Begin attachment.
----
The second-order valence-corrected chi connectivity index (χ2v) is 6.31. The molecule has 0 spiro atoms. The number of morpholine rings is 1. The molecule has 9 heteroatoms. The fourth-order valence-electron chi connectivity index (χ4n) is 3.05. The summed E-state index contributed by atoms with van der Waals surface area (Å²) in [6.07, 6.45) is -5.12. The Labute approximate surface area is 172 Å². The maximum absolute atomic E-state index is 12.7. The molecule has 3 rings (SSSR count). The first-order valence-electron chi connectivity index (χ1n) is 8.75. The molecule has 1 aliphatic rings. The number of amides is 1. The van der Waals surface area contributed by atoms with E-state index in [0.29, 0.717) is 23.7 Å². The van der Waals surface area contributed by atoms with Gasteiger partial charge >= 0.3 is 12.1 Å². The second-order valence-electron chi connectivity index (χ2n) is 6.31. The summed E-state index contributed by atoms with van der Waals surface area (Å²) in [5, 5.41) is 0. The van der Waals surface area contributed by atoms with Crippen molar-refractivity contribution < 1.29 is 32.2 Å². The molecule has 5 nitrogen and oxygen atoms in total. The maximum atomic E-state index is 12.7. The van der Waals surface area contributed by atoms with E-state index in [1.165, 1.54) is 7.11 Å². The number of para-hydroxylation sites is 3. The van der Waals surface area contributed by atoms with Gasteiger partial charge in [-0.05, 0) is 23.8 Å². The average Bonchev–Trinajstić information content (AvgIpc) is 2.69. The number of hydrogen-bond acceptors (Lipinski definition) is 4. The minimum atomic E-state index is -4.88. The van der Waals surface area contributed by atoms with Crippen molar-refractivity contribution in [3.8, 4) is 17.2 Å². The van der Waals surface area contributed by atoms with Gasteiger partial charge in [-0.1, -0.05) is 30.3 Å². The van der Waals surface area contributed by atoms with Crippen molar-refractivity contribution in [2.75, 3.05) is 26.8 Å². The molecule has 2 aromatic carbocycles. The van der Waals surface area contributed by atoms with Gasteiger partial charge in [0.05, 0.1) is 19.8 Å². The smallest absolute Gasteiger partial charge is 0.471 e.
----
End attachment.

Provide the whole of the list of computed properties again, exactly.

The second-order valence-corrected chi connectivity index (χ2v) is 6.31. The molecule has 0 spiro atoms. The number of morpholine rings is 1. The molecule has 9 heteroatoms. The fourth-order valence-electron chi connectivity index (χ4n) is 3.05. The summed E-state index contributed by atoms with van der Waals surface area (Å²) in [6.07, 6.45) is -5.12. The Labute approximate surface area is 172 Å². The maximum absolute atomic E-state index is 12.7. The molecule has 3 rings (SSSR count). The first-order valence-electron chi connectivity index (χ1n) is 8.75. The molecule has 1 aliphatic rings. The number of amides is 1. The van der Waals surface area contributed by atoms with E-state index in [0.29, 0.717) is 23.7 Å². The van der Waals surface area contributed by atoms with Gasteiger partial charge >= 0.3 is 12.1 Å². The second-order valence-electron chi connectivity index (χ2n) is 6.31. The summed E-state index contributed by atoms with van der Waals surface area (Å²) in [5, 5.41) is 0. The van der Waals surface area contributed by atoms with Crippen molar-refractivity contribution < 1.29 is 32.2 Å². The molecule has 5 nitrogen and oxygen atoms in total. The maximum atomic E-state index is 12.7. The van der Waals surface area contributed by atoms with E-state index in [1.165, 1.54) is 7.11 Å². The number of para-hydroxylation sites is 3. The van der Waals surface area contributed by atoms with Gasteiger partial charge in [-0.05, 0) is 23.8 Å². The average Bonchev–Trinajstić information content (AvgIpc) is 2.69. The number of hydrogen-bond acceptors (Lipinski definition) is 4. The minimum atomic E-state index is -4.88. The van der Waals surface area contributed by atoms with Crippen molar-refractivity contribution in [3.8, 4) is 17.2 Å². The van der Waals surface area contributed by atoms with Gasteiger partial charge in [-0.1, -0.05) is 30.3 Å². The van der Waals surface area contributed by atoms with Crippen molar-refractivity contribution in [2.75, 3.05) is 26.8 Å². The molecule has 2 aromatic carbocycles. The van der Waals surface area contributed by atoms with Gasteiger partial charge in [0.05, 0.1) is 19.8 Å². The smallest absolute Gasteiger partial charge is 0.471 e.